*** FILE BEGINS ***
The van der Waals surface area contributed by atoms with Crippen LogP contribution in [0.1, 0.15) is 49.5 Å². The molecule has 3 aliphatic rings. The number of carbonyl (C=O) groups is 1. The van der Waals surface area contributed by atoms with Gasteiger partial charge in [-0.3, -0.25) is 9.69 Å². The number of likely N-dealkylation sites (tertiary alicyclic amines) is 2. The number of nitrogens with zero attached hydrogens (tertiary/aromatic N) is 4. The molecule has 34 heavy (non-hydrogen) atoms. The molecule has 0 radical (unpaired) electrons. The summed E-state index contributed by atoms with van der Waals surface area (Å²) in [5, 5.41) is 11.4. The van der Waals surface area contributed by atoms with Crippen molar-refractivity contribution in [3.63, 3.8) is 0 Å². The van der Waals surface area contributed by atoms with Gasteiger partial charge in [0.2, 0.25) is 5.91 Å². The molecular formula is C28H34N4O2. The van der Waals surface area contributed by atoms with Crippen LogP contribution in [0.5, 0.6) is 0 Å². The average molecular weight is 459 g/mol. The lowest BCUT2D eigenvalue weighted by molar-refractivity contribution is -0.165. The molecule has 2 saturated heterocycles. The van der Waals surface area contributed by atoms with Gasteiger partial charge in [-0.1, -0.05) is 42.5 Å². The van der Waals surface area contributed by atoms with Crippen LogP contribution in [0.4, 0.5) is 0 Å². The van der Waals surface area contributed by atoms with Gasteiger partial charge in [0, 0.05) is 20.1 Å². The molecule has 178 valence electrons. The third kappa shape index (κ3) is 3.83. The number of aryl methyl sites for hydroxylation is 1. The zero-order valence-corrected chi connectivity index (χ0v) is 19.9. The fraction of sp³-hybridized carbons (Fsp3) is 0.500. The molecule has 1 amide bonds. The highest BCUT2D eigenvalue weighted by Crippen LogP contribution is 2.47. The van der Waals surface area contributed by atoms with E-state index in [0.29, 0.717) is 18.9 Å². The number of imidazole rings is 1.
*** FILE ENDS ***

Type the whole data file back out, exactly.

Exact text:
The van der Waals surface area contributed by atoms with Crippen LogP contribution in [0.1, 0.15) is 49.5 Å². The molecule has 3 aliphatic rings. The number of carbonyl (C=O) groups is 1. The van der Waals surface area contributed by atoms with Gasteiger partial charge in [-0.3, -0.25) is 9.69 Å². The number of likely N-dealkylation sites (tertiary alicyclic amines) is 2. The number of nitrogens with zero attached hydrogens (tertiary/aromatic N) is 4. The molecule has 34 heavy (non-hydrogen) atoms. The molecule has 0 radical (unpaired) electrons. The summed E-state index contributed by atoms with van der Waals surface area (Å²) in [5, 5.41) is 11.4. The van der Waals surface area contributed by atoms with Crippen molar-refractivity contribution in [3.63, 3.8) is 0 Å². The van der Waals surface area contributed by atoms with Gasteiger partial charge in [0.2, 0.25) is 5.91 Å². The molecular formula is C28H34N4O2. The van der Waals surface area contributed by atoms with Crippen LogP contribution in [0.5, 0.6) is 0 Å². The average molecular weight is 459 g/mol. The lowest BCUT2D eigenvalue weighted by molar-refractivity contribution is -0.165. The molecule has 2 saturated heterocycles. The van der Waals surface area contributed by atoms with Gasteiger partial charge in [-0.1, -0.05) is 42.5 Å². The van der Waals surface area contributed by atoms with Crippen LogP contribution in [0.4, 0.5) is 0 Å². The van der Waals surface area contributed by atoms with Gasteiger partial charge in [0, 0.05) is 20.1 Å². The molecule has 178 valence electrons. The third kappa shape index (κ3) is 3.83. The number of aryl methyl sites for hydroxylation is 1. The zero-order valence-corrected chi connectivity index (χ0v) is 19.9. The fraction of sp³-hybridized carbons (Fsp3) is 0.500. The molecule has 1 amide bonds. The highest BCUT2D eigenvalue weighted by Crippen LogP contribution is 2.47. The van der Waals surface area contributed by atoms with E-state index in [0.29, 0.717) is 18.9 Å². The number of imidazole rings is 1.